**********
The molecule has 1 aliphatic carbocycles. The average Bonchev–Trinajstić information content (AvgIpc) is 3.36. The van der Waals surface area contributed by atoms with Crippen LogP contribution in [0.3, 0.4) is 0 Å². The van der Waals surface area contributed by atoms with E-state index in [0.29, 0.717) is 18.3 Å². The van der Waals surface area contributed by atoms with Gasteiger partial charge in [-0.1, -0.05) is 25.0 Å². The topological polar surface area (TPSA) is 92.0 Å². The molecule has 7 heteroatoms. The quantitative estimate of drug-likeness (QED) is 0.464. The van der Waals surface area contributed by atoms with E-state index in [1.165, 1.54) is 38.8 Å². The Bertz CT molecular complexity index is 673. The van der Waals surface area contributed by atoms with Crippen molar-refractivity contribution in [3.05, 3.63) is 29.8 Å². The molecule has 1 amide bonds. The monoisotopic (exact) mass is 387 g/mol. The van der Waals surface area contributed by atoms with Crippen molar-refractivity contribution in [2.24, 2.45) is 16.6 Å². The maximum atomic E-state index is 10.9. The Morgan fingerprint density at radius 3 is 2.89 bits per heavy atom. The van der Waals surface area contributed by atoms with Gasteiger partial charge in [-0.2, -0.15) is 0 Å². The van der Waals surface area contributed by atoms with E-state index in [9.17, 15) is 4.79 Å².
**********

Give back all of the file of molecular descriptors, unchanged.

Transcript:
The molecule has 1 aliphatic carbocycles. The average Bonchev–Trinajstić information content (AvgIpc) is 3.36. The van der Waals surface area contributed by atoms with Crippen LogP contribution in [0.3, 0.4) is 0 Å². The van der Waals surface area contributed by atoms with E-state index in [0.29, 0.717) is 18.3 Å². The van der Waals surface area contributed by atoms with Gasteiger partial charge in [-0.1, -0.05) is 25.0 Å². The topological polar surface area (TPSA) is 92.0 Å². The molecule has 7 heteroatoms. The quantitative estimate of drug-likeness (QED) is 0.464. The van der Waals surface area contributed by atoms with E-state index in [1.165, 1.54) is 38.8 Å². The Bertz CT molecular complexity index is 673. The van der Waals surface area contributed by atoms with Crippen molar-refractivity contribution in [3.05, 3.63) is 29.8 Å². The molecule has 1 amide bonds. The monoisotopic (exact) mass is 387 g/mol. The van der Waals surface area contributed by atoms with Crippen molar-refractivity contribution in [2.24, 2.45) is 16.6 Å². The maximum atomic E-state index is 10.9. The Morgan fingerprint density at radius 3 is 2.89 bits per heavy atom. The van der Waals surface area contributed by atoms with Gasteiger partial charge in [-0.2, -0.15) is 0 Å². The van der Waals surface area contributed by atoms with E-state index in [9.17, 15) is 4.79 Å².